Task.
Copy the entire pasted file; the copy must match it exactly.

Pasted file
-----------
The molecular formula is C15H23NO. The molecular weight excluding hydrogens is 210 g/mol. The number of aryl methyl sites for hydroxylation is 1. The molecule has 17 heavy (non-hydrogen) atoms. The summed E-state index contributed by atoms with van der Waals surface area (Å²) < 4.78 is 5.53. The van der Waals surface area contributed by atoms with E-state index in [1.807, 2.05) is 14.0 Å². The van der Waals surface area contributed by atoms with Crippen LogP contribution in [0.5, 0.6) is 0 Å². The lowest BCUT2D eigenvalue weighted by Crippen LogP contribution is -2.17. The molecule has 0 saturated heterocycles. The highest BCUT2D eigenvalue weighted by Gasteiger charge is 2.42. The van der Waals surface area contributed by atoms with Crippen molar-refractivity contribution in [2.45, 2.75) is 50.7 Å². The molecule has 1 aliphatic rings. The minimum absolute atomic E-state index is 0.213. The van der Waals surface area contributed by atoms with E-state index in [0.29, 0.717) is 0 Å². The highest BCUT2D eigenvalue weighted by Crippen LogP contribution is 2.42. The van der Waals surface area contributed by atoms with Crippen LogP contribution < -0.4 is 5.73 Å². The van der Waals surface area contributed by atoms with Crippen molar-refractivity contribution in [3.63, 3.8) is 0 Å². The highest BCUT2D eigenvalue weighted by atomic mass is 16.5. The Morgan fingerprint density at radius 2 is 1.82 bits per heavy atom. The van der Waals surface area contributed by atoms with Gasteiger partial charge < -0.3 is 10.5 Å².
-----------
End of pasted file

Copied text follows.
The molecular formula is C15H23NO. The molecular weight excluding hydrogens is 210 g/mol. The number of aryl methyl sites for hydroxylation is 1. The molecule has 17 heavy (non-hydrogen) atoms. The summed E-state index contributed by atoms with van der Waals surface area (Å²) < 4.78 is 5.53. The van der Waals surface area contributed by atoms with E-state index in [1.807, 2.05) is 14.0 Å². The van der Waals surface area contributed by atoms with Crippen LogP contribution in [0.5, 0.6) is 0 Å². The lowest BCUT2D eigenvalue weighted by Crippen LogP contribution is -2.17. The molecule has 0 saturated heterocycles. The highest BCUT2D eigenvalue weighted by Gasteiger charge is 2.42. The van der Waals surface area contributed by atoms with Crippen molar-refractivity contribution in [2.45, 2.75) is 50.7 Å². The molecule has 1 aliphatic rings. The minimum absolute atomic E-state index is 0.213. The van der Waals surface area contributed by atoms with E-state index in [0.29, 0.717) is 0 Å². The highest BCUT2D eigenvalue weighted by Crippen LogP contribution is 2.42. The van der Waals surface area contributed by atoms with Crippen LogP contribution < -0.4 is 5.73 Å². The van der Waals surface area contributed by atoms with Crippen molar-refractivity contribution in [3.63, 3.8) is 0 Å². The highest BCUT2D eigenvalue weighted by atomic mass is 16.5. The Morgan fingerprint density at radius 2 is 1.82 bits per heavy atom. The van der Waals surface area contributed by atoms with Gasteiger partial charge < -0.3 is 10.5 Å².